"The Mole" is a weird show. When one of the players has to go have his portrait painted in the nude, demure ABC blurs out the nipples in an inoffensive line drawing of a woman's nude torso in the background.
Reality in ABC's conception doesn't include nipples, unless they're poking through a nubile young star's shirt on the hit sitcom of the moment. Indeed, when one of the players does agree to the nude pose, it turns out to be a zaftig woman in her 50s and we are not treated to the leering peeks at the session we suspect we would have been granted had the subject been more shapely.
But look, if you want bounteous half-naked babes, you're watching the wrong show. You want "Temptation Island." That's the new reality show people actually watch.
"The Mole" has flop written all over it.
Posing in the nude isn't even the most ignominious position the cast members find themselves in on this, the third episode of the eccentrically unwatchable show. That position, is, in fact, getting knocked on one's ass, hard, by a baby bull.
We could only wish the bull had been a year or two older; you have to figure for every cast member actually killed in the line of play, that would mean one less week of "The Mole."
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"The Mole" will go down in history as the reality TV show it was difficult even to describe. Basically, 10 people are being moved around Europe, and forced to play odd little games or accomplish odd little tests. If they do these things, the group earns money, in chunks of $10,000 and more, that goes into a pot for the eventual winner.
One of the players isn't a player; he or she is the mole, and is supposed to be trying to undercut the group at any turn.
Each week, the players have to take a complicated computer quiz about who the mole is. Whoever scores worst on the test gets bounced. The last player standing with the mole wins however much money is in the pot.
When "The Mole" screens scenes from the previous week's show at the beginning of the new episode, you feel as if you're revisiting an unpleasant dream.
"What do I know? -- I'm just the simpleton here, trying to get through," Steven, the undercover cop, says in the prologue, speaking for much, if not all, of the show's dwindling viewership.
The last few days the group has been in the South of France. Now numbering eight, they are taken to Spain. On the ride to their new hotel, they bicker in the van -- Charlie, the retired detective, is mad at Kate, the real estate investor, who won't open the window. Wendi agrees that Charlie got up on the wrong side of the bed that morning.
Then they're on a dirt road where they are dropped off and ... made to walk for a while.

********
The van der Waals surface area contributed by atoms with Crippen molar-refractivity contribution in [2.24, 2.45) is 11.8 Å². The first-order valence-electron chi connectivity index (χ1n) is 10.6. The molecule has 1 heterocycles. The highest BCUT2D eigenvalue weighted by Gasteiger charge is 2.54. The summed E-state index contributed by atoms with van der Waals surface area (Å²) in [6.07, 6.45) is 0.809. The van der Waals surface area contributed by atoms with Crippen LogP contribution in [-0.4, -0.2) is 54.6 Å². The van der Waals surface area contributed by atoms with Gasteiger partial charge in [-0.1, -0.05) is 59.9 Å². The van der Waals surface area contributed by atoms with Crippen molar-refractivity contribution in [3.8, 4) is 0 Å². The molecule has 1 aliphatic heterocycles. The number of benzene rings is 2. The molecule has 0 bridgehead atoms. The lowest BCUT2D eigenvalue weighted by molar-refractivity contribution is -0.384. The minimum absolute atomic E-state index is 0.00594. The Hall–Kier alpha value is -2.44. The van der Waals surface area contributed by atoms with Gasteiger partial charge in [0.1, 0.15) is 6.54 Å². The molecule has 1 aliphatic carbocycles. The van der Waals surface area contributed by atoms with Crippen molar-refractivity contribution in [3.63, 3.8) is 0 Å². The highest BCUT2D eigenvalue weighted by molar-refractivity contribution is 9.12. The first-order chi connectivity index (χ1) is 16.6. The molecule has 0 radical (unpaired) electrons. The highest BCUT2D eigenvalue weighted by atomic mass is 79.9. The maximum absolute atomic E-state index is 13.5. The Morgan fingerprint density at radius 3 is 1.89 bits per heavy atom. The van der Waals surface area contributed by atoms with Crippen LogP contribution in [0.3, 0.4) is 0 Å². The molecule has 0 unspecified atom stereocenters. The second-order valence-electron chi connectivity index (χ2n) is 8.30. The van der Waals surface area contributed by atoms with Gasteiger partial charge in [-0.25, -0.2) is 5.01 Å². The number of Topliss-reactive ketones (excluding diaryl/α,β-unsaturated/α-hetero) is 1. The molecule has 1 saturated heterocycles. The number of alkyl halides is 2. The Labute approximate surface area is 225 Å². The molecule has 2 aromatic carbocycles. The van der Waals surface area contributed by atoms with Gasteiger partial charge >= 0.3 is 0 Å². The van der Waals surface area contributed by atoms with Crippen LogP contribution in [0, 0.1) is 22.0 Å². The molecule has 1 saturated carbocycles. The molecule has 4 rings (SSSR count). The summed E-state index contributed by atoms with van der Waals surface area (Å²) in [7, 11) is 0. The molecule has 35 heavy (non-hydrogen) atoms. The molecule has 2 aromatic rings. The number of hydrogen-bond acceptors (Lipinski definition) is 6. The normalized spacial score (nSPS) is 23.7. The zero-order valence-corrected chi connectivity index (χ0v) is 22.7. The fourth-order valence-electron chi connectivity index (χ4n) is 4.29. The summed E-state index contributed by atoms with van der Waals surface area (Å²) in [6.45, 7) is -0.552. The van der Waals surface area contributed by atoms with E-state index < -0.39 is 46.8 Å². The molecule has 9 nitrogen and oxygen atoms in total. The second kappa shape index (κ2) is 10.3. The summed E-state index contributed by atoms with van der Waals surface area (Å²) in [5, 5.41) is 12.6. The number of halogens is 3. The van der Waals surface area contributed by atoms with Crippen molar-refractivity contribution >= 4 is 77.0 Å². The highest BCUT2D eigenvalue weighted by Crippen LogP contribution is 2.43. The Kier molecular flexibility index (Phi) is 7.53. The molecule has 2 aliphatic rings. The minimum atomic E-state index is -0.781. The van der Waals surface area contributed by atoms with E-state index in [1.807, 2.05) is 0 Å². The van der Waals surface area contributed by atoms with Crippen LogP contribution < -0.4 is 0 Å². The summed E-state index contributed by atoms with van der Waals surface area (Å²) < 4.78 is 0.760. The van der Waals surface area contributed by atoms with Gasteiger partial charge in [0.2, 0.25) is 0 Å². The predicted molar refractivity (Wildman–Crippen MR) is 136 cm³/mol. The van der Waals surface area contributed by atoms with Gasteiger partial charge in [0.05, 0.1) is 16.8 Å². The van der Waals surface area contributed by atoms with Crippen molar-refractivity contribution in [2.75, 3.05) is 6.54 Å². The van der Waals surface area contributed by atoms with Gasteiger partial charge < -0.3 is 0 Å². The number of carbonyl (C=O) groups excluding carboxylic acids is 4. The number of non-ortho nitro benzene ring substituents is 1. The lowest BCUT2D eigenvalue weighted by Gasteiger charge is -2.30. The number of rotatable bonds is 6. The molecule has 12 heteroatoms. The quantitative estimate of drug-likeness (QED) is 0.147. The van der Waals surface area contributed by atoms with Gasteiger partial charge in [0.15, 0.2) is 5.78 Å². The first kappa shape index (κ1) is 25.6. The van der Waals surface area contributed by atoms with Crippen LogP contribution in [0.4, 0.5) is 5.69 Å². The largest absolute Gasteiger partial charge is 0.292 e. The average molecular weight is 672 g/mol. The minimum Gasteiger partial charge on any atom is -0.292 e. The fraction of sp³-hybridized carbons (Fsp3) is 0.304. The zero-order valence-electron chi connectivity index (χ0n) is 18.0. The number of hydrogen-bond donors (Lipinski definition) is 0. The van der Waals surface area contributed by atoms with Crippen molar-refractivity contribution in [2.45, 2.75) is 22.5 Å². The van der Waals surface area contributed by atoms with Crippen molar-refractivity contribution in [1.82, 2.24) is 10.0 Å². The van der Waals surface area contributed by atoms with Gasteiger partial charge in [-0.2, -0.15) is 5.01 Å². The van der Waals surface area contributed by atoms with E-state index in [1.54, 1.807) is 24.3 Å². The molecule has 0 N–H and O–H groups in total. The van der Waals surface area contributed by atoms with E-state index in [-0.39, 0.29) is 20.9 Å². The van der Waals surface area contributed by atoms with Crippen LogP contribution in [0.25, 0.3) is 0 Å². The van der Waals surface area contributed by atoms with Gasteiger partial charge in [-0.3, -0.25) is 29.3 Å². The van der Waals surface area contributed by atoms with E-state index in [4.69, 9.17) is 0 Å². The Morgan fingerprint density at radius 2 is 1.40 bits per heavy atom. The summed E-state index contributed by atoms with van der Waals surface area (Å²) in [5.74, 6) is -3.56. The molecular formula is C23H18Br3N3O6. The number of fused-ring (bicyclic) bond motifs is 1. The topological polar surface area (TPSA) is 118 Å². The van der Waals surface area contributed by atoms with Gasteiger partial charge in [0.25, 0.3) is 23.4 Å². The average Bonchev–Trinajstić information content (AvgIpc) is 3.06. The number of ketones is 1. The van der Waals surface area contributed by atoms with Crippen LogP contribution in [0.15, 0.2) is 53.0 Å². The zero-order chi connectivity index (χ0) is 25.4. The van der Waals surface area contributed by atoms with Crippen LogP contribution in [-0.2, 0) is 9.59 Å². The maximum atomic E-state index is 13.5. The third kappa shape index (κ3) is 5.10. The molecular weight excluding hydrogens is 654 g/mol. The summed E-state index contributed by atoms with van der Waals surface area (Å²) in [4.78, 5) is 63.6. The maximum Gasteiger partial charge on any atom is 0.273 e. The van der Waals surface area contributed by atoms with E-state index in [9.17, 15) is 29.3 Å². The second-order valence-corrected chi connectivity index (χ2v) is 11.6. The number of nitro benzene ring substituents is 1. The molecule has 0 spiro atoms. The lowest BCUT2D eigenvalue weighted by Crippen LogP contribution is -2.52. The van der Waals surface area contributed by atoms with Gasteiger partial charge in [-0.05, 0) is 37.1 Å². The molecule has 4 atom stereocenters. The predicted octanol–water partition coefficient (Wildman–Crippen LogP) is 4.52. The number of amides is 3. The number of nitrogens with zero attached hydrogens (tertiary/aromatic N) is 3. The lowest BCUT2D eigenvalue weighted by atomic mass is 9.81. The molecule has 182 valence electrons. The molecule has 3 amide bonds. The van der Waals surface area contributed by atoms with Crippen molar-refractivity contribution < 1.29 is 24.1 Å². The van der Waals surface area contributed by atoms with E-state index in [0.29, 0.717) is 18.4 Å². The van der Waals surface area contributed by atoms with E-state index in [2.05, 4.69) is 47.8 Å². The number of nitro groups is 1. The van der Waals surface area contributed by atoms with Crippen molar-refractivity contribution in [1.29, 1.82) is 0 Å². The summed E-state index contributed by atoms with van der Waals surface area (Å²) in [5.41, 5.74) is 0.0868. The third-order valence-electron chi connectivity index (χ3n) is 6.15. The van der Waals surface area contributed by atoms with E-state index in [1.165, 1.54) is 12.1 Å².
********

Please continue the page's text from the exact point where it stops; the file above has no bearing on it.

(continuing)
This is the sort of anti-drama that fuels this show.
The group wanders up a trail to an old wooden bullfighting arena. The test this time is that they each have to get in the ring, as it were, and endure two passes of a smallish, but still hefty, young bull sprouting two nubs of horns.
Charlie, who is 63, gets head-butted by the bull first. It sure looks like he gets it right in the groin. It seems really painful. The viewer's relief that, for the first time, a reality TV show draws some real blood is tempered by the fact that this is a genuinely dangerous and foolhardy act.
The players have no idea how to bullfight; most hold the cape right in front of their crotch. Time after time they seem surprised when the little bull knocks them on their ass.
Several of the players end up in the dust wrestling with the animal.
Playing amateur bullfighter looks like a good way to lose an eye, or one's ability to procreate.
Anyway, the angle is that if everyone doesn't agree to go out and risk his or her life with the bull, the group loses. But in the event, all do it. No clues to the mole here.
The group has to camp out that night. At dinner, Charlie, Wendi and Jennifer do a little rhumba. But Charlie drinks a little too much and goes off on a foul-mouthed rant about Kate.
There are two tests the next day. The first is another "Mole" exercise in tedium. Three players are assigned the task of getting eight loads of laundry done in eight different places in a small Spanish town when they don't speak Spanish.
The other five endure a much more complicated procedure. They are each given a pair of tasks, one annoying (dyeing one's hair, wearing a ball and chain for a day) and one rather unpleasant (shaving one's head, wearing stocks for a day). They each roll a die: One through three means they get to do the annoying task, four to six the unpleasant one.
Steven for example, is faced with drawing someone nude -- or posing nude for a painting. He rolls a high number and is faced with having to pose nude, but backs out at the last minute.
Oooh, maybe he's the mole!
Jim's test: a cast on one leg, or a cast on two legs (for a day). He refuses as well.
Ooooh! Or maybe he's the mole!
Wendi ends up with stocks around her neck.
Kathryn flat-out refuses to shave her head. Mole?
Kate is presented with a proposal so complex we refuse to figure it out. At the end of the day, the players meet in the town square, and Kate walks up with her hair dyed, both calves in casts, wearing a ball and chain -- and showing off a drawing of herself in the nude!
She wins $40,000 for the group -- and probably isn't the mole.
That night they have the regularly scheduled execution. Wendi, the designer, gets it. "Have a good game!" she says to Coop, by way of goodbye.
Then comes the show's slo-mo remembrance of the departed chump. "She'll definitely be missed," everyone says. That's what people say when you won't be.
-- Bill Wyman